STEEL: So you sort of laid out the how — the if and when it might happen. What about the how? I mean what does it look like when your trade starts to unfold when the ECB comes out and says, okay, we’re done with QE?
GROSS: Well let me point out, Alix, that during the U.S. QE that actually nominal rates rose, even in the face of the Fed’s buying, because inflation expectations were moving higher because of quantitative easing. What the ultimate trigger will be I’m not exactly sure, but I do know this in terms of valuation. And it gets pretty easy when — when a bond yield is nothing. If you buy a 10-year bund, say it’s zero percent you know you are getting nothing over the next 10 years.
What’s at risk here is the next five and the next 10 years going forward, what will happen at that point in time. And it gets not easier, but it gets possible to evaluate a German bund and U.S. Treasury bond on an even basis because we know from inflation index to securities, from tips and inflation index securities in Germany that the expected inflation rate is about the same five years forward in both Germany and the U.S., about 1.9 percent, but the yield difference between those securities is about 200 basis points, 200 basis points lower for Germany.
So equal the quality, yes, but 200 basis points lower in Germany. What does that say? It either says U.S. Treasuries are a whale of a buy, or it says that U.S. — German bunds are a whale of a short. I’m suggesting if you don’t want to hedge that the best bet is to sell the bund as opposed to buy the treasury.
STEEL: I guess the reason why I was asking about how it unfolds is implying that this is the trade of a lifetime that means to me that you are going to make a lot of money off of the trade, which means we’re going to see a lot of volatility and a lot of long sort of get trapped and have to liquidate fairly quickly. Is that the kind of liquidity exit that you are expecting in this scenario?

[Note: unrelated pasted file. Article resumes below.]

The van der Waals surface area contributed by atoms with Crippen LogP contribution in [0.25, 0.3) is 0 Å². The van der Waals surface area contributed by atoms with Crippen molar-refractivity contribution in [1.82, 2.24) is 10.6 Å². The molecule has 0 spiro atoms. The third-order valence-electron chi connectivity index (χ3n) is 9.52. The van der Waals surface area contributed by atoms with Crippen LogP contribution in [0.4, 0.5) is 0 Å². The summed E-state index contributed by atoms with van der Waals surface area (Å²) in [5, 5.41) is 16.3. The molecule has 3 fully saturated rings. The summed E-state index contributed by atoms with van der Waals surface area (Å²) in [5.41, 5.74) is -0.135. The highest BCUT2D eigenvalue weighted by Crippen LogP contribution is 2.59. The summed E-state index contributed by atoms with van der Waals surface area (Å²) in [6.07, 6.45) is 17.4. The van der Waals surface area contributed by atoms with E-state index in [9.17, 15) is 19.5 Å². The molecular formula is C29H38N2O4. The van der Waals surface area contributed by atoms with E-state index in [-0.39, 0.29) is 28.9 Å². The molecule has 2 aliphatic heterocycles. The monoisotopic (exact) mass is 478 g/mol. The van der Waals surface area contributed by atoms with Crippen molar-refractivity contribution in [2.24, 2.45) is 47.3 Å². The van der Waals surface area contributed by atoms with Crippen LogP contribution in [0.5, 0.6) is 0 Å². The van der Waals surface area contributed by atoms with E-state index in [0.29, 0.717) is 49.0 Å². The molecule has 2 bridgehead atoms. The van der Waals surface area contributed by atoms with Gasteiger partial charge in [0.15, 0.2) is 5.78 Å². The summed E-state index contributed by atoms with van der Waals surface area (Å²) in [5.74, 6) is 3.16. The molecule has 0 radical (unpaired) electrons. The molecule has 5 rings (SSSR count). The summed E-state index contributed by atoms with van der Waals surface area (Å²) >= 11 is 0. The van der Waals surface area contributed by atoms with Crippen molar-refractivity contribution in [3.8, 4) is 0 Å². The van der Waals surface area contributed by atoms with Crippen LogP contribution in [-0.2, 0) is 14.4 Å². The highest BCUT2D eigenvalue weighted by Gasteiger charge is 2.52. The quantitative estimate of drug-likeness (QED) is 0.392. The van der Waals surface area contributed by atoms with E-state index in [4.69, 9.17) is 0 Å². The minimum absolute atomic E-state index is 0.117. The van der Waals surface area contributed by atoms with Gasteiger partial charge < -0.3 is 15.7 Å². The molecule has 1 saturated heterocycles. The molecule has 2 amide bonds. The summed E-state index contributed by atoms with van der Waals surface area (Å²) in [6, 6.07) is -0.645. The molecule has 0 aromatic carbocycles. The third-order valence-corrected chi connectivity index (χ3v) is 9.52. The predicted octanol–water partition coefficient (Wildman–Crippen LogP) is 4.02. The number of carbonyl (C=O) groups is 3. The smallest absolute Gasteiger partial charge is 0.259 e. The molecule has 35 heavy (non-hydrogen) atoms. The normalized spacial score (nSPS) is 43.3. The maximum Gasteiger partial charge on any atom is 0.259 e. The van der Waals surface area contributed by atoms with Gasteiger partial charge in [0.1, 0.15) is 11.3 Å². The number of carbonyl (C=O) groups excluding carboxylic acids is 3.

GROSS: I — I don’t think so, as long as Mario is — Mario Draghi is good to his word, because he has told us he will provide liquidity for the next 12 to 18 months. He will be buying EUR60 billion, not just the German bunds, but easy country securities. And so the liquidity basically is a promise from Mario Draghi. And to think that sellers would be rushing to the exit or shorters would be jumping in the pool, so to speak, I think is a little bit of a stretch. I don’t expect that.
I don’t expect the 10-year bund to go from 10 basis points to 50 basis points within the next month, but and here’s the — here’s the key point. The key point is it doesn’t cost you anything. Historically, over the past it cost an investor to short or to sell a security because that’s a negative carry. There is no negative carry here. You can basically do a Rip Van Winkle, go to an island, come back in five years and know that the odds highly favor that you made a lot of money.
STEEL: Bill, good deal. Thanks for joining us. We really appreciate it, loved your tweet today. It was a lot of fun for us here in the newsroom, Bill Gross joining us from Janus Capital.